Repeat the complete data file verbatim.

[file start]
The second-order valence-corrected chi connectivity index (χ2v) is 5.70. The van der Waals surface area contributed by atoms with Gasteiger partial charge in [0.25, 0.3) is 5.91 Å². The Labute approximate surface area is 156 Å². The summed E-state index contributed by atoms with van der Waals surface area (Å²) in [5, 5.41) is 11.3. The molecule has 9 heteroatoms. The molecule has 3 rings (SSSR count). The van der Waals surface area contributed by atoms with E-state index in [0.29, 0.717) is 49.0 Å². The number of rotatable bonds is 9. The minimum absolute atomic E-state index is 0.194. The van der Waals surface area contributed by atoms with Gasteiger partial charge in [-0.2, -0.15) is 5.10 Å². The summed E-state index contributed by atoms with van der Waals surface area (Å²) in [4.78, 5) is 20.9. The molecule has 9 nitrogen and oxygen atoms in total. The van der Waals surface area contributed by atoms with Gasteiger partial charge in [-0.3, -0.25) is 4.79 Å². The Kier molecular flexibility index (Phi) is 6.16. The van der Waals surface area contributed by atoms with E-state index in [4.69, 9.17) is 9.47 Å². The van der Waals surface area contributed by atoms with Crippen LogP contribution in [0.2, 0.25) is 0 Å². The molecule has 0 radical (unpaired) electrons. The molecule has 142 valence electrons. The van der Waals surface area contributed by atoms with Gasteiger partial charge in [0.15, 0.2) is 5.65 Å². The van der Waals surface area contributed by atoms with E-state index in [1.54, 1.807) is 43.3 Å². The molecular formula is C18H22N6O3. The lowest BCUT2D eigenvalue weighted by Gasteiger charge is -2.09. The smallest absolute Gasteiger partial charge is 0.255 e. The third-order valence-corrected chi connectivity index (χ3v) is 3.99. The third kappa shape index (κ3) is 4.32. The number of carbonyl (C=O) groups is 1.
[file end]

The second-order valence-corrected chi connectivity index (χ2v) is 5.70. The van der Waals surface area contributed by atoms with Gasteiger partial charge in [0.25, 0.3) is 5.91 Å². The Labute approximate surface area is 156 Å². The summed E-state index contributed by atoms with van der Waals surface area (Å²) in [5, 5.41) is 11.3. The molecule has 9 heteroatoms. The molecule has 3 rings (SSSR count). The van der Waals surface area contributed by atoms with E-state index in [0.29, 0.717) is 49.0 Å². The number of rotatable bonds is 9. The minimum absolute atomic E-state index is 0.194. The van der Waals surface area contributed by atoms with Gasteiger partial charge in [-0.2, -0.15) is 5.10 Å². The summed E-state index contributed by atoms with van der Waals surface area (Å²) in [4.78, 5) is 20.9. The molecule has 9 nitrogen and oxygen atoms in total. The van der Waals surface area contributed by atoms with Gasteiger partial charge in [-0.3, -0.25) is 4.79 Å². The Kier molecular flexibility index (Phi) is 6.16. The van der Waals surface area contributed by atoms with E-state index in [4.69, 9.17) is 9.47 Å². The van der Waals surface area contributed by atoms with Crippen LogP contribution in [0.2, 0.25) is 0 Å². The molecule has 0 radical (unpaired) electrons. The molecule has 142 valence electrons. The van der Waals surface area contributed by atoms with Gasteiger partial charge in [0.15, 0.2) is 5.65 Å². The van der Waals surface area contributed by atoms with E-state index in [1.54, 1.807) is 43.3 Å². The molecular formula is C18H22N6O3. The lowest BCUT2D eigenvalue weighted by Gasteiger charge is -2.09. The smallest absolute Gasteiger partial charge is 0.255 e. The third-order valence-corrected chi connectivity index (χ3v) is 3.99. The third kappa shape index (κ3) is 4.32. The number of carbonyl (C=O) groups is 1.